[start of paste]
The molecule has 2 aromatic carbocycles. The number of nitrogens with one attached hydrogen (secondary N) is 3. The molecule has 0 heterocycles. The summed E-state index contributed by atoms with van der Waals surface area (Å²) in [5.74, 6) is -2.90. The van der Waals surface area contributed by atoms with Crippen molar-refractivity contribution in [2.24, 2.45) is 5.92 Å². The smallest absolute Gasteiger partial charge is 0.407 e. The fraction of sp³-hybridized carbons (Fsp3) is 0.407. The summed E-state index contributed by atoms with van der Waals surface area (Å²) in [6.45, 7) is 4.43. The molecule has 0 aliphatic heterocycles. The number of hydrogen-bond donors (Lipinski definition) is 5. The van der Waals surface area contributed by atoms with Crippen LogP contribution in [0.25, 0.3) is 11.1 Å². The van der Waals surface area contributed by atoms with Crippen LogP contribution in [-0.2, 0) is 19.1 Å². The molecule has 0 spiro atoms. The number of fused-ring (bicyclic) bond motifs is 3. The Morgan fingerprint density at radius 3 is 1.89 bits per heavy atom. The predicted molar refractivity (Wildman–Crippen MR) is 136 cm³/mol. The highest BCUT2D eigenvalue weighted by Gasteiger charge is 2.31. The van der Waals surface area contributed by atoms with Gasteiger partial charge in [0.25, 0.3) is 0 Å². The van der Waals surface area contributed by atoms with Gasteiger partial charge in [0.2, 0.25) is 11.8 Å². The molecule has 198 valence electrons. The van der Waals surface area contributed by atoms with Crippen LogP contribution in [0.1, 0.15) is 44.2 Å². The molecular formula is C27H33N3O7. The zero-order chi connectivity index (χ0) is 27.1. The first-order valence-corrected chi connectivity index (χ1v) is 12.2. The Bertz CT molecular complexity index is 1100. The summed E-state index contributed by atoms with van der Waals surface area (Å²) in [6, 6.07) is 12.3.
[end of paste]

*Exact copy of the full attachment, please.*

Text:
The molecule has 2 aromatic carbocycles. The number of nitrogens with one attached hydrogen (secondary N) is 3. The molecule has 0 heterocycles. The summed E-state index contributed by atoms with van der Waals surface area (Å²) in [5.74, 6) is -2.90. The van der Waals surface area contributed by atoms with Crippen molar-refractivity contribution in [2.24, 2.45) is 5.92 Å². The smallest absolute Gasteiger partial charge is 0.407 e. The fraction of sp³-hybridized carbons (Fsp3) is 0.407. The summed E-state index contributed by atoms with van der Waals surface area (Å²) in [6.45, 7) is 4.43. The molecule has 0 aliphatic heterocycles. The number of hydrogen-bond donors (Lipinski definition) is 5. The van der Waals surface area contributed by atoms with Crippen LogP contribution in [0.25, 0.3) is 11.1 Å². The van der Waals surface area contributed by atoms with Crippen LogP contribution in [-0.2, 0) is 19.1 Å². The molecule has 0 spiro atoms. The number of fused-ring (bicyclic) bond motifs is 3. The Morgan fingerprint density at radius 3 is 1.89 bits per heavy atom. The predicted molar refractivity (Wildman–Crippen MR) is 136 cm³/mol. The highest BCUT2D eigenvalue weighted by Gasteiger charge is 2.31. The van der Waals surface area contributed by atoms with Gasteiger partial charge in [0.25, 0.3) is 0 Å². The van der Waals surface area contributed by atoms with Gasteiger partial charge in [0.2, 0.25) is 11.8 Å². The molecule has 198 valence electrons. The van der Waals surface area contributed by atoms with Crippen LogP contribution in [0.1, 0.15) is 44.2 Å². The molecular formula is C27H33N3O7. The zero-order chi connectivity index (χ0) is 27.1. The first-order valence-corrected chi connectivity index (χ1v) is 12.2. The Bertz CT molecular complexity index is 1100. The summed E-state index contributed by atoms with van der Waals surface area (Å²) in [6, 6.07) is 12.3.